People who don't eat regularly at popular lunch spot Pret A Manger probably don't realize one of the best perks of being a customer there: Employees are frequently giving away free food.
Clive Schlee, the chief executive of London-based Pret A Manger, let everyone in on the secret this week. Rather than institute the sort of customer rewards program where people sign up to earn points to get occasional free stuff, Schlee tells employees to give away a certain amount of food and drinks. In fact, he has made it a part of their job.
"We looked at loyalty cards but we didn't want to spend all that money building up some complicated Clubcard-style analysis," he told the London Evening Standard on Tuesday. "Instead the staff have to give away a certain number of hot drinks and food every week."
Pret A Manger estimates that 28 percent of customers in the United Kingdom have been gifted something at some point. It's unclear what the number is globally, but the company said it expects that it's a comparable rate.
The idea of rewarding longtime patrons with free stuff has been around for a while, but Pret A Manger's program is pretty unusual, especially these days.
"It's way more of a traditional approach than you see elsewhere," said Rajiv Lal, a professor at Harvard Business School who researches the retail sector. "When you went to a store that was owner-operated, people used to make you feel as though you were special, they used to remind you that they knew you were loyal with random acts of kindness. But you don't see that a lot anymore."
Today, reward programs have become established and mechanized systems, where people who buy, say, 10 cups of coffee, get the 11th one on the house. Points are tallied on punch cards or, increasingly, card systems that log purchases. Starbucks's program, in which customers earn points that can later be used to make purchases, is one of the better-known examples.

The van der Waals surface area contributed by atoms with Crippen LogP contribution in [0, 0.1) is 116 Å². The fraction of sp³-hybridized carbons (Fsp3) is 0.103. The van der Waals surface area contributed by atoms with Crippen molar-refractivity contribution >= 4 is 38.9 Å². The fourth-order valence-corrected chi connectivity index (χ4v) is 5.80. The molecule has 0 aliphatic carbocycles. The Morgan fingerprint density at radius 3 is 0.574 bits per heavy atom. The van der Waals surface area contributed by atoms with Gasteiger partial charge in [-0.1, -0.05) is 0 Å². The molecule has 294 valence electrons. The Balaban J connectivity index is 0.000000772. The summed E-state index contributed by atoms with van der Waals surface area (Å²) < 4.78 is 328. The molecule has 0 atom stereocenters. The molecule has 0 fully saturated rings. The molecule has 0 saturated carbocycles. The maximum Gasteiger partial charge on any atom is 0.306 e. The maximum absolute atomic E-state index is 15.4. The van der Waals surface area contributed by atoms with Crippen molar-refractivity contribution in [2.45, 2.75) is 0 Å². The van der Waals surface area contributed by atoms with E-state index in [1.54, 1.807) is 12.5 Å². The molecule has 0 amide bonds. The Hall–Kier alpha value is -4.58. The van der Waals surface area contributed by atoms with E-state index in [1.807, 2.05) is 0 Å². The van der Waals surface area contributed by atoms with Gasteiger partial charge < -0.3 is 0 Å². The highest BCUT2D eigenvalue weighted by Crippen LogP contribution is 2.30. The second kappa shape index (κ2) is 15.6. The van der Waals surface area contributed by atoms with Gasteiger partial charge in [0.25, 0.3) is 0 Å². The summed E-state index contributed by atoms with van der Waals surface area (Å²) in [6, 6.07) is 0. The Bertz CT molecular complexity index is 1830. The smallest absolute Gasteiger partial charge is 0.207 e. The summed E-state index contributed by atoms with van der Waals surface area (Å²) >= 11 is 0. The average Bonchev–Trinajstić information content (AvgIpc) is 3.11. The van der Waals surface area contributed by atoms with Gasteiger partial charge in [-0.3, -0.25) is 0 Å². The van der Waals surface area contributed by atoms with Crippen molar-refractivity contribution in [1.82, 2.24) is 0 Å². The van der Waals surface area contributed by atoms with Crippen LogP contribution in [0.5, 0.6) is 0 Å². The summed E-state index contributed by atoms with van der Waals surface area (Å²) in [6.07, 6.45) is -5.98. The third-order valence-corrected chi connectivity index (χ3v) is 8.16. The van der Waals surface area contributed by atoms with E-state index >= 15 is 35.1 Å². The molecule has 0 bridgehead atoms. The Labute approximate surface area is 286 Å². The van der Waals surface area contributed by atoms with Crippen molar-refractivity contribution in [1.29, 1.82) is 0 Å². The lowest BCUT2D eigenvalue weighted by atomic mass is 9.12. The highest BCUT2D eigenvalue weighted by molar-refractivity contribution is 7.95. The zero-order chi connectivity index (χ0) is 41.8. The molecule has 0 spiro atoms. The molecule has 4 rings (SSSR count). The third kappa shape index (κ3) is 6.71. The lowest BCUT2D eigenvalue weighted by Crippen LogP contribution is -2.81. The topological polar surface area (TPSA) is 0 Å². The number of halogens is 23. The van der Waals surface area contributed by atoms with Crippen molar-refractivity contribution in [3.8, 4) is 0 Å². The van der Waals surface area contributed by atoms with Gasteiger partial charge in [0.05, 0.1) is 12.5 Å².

There are good reasons for the current state of loyalty programs. In part, the evolution is simply an adjustment to the scale of businesses today. It also helps companies harvest information on what you like to purchase.
"A huge part of the value of loyalty programs is actually just in the data," Lal said. "Companies use that data to figure out what you've bought, and then adjust to your preferences. Or they just sell it to someone else, often for a lot of money."
By forgoing a formal system, Pret A Manger is relinquishing the ability to collect valuable information about what and when people buy certain things, information that could translate into cash or a more prudent strategy. The company also runs the risk of relying on a system that doesn't necessarily reward people for loyalty.
But in breaking from the norm, Pret A Manger also looks special — more personal and less corporate.
"People might actually be more inclined to go back since they were given a present instead of a deal," Lal said. "It's a much more personal form of gratitude."
So how do you get in on the deal?
"Shops are given a budget, but there aren't any rules," a company spokesperson explained.
For those hoping to be a recipient of a free coffee, there isn't anything in particular that guarantees a gift. Schlee joked on Tuesday that it doesn't hurt if an employee has a crush on you. Frequenting a single store, so people learn your face, probably doesn't hurt either. Nor does letting someone know how impossibly bad your day has been.
"They usually choose their regulars and customers they think are in need of cheering up," a representative said.